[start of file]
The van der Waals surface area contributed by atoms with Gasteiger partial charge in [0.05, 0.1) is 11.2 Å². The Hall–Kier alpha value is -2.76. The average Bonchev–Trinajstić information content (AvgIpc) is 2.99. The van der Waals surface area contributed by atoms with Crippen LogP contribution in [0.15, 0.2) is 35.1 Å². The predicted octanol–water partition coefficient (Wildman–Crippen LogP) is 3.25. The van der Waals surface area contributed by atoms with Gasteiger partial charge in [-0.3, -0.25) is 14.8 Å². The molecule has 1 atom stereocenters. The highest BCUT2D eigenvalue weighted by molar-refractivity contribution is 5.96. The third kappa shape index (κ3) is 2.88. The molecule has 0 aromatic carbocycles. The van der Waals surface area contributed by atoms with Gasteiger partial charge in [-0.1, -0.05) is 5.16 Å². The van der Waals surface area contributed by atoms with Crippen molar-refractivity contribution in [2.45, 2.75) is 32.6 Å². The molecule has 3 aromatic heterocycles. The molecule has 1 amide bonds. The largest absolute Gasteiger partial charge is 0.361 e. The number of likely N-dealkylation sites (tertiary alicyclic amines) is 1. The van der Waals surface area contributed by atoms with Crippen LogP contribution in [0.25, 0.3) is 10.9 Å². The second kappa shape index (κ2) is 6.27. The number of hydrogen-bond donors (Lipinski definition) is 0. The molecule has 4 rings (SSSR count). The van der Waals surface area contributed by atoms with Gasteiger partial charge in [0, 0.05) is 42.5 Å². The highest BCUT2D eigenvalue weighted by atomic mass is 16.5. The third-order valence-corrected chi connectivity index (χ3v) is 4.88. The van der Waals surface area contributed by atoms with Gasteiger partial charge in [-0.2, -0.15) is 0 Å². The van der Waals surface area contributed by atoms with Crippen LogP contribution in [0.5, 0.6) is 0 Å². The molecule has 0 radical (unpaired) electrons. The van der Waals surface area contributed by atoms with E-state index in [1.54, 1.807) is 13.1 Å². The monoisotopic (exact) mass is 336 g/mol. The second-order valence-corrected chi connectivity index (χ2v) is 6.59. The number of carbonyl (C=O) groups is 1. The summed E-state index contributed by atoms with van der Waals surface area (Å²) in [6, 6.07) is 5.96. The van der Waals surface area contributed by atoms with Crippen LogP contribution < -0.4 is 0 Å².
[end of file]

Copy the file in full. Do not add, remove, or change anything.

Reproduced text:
The van der Waals surface area contributed by atoms with Gasteiger partial charge in [0.05, 0.1) is 11.2 Å². The Hall–Kier alpha value is -2.76. The average Bonchev–Trinajstić information content (AvgIpc) is 2.99. The van der Waals surface area contributed by atoms with Crippen LogP contribution in [0.15, 0.2) is 35.1 Å². The predicted octanol–water partition coefficient (Wildman–Crippen LogP) is 3.25. The van der Waals surface area contributed by atoms with Gasteiger partial charge in [-0.3, -0.25) is 14.8 Å². The molecule has 1 atom stereocenters. The highest BCUT2D eigenvalue weighted by molar-refractivity contribution is 5.96. The third kappa shape index (κ3) is 2.88. The molecule has 0 aromatic carbocycles. The van der Waals surface area contributed by atoms with Gasteiger partial charge in [-0.1, -0.05) is 5.16 Å². The van der Waals surface area contributed by atoms with Crippen molar-refractivity contribution in [2.45, 2.75) is 32.6 Å². The molecule has 3 aromatic heterocycles. The molecule has 1 amide bonds. The largest absolute Gasteiger partial charge is 0.361 e. The number of likely N-dealkylation sites (tertiary alicyclic amines) is 1. The van der Waals surface area contributed by atoms with Crippen LogP contribution in [0.25, 0.3) is 10.9 Å². The second kappa shape index (κ2) is 6.27. The number of hydrogen-bond donors (Lipinski definition) is 0. The molecule has 4 rings (SSSR count). The van der Waals surface area contributed by atoms with Gasteiger partial charge in [0, 0.05) is 42.5 Å². The highest BCUT2D eigenvalue weighted by atomic mass is 16.5. The third-order valence-corrected chi connectivity index (χ3v) is 4.88. The van der Waals surface area contributed by atoms with Gasteiger partial charge in [-0.2, -0.15) is 0 Å². The van der Waals surface area contributed by atoms with Crippen LogP contribution in [0.5, 0.6) is 0 Å². The molecule has 0 radical (unpaired) electrons. The van der Waals surface area contributed by atoms with E-state index in [1.54, 1.807) is 13.1 Å². The monoisotopic (exact) mass is 336 g/mol. The second-order valence-corrected chi connectivity index (χ2v) is 6.59. The number of carbonyl (C=O) groups is 1. The summed E-state index contributed by atoms with van der Waals surface area (Å²) in [6, 6.07) is 5.96. The van der Waals surface area contributed by atoms with Crippen LogP contribution < -0.4 is 0 Å².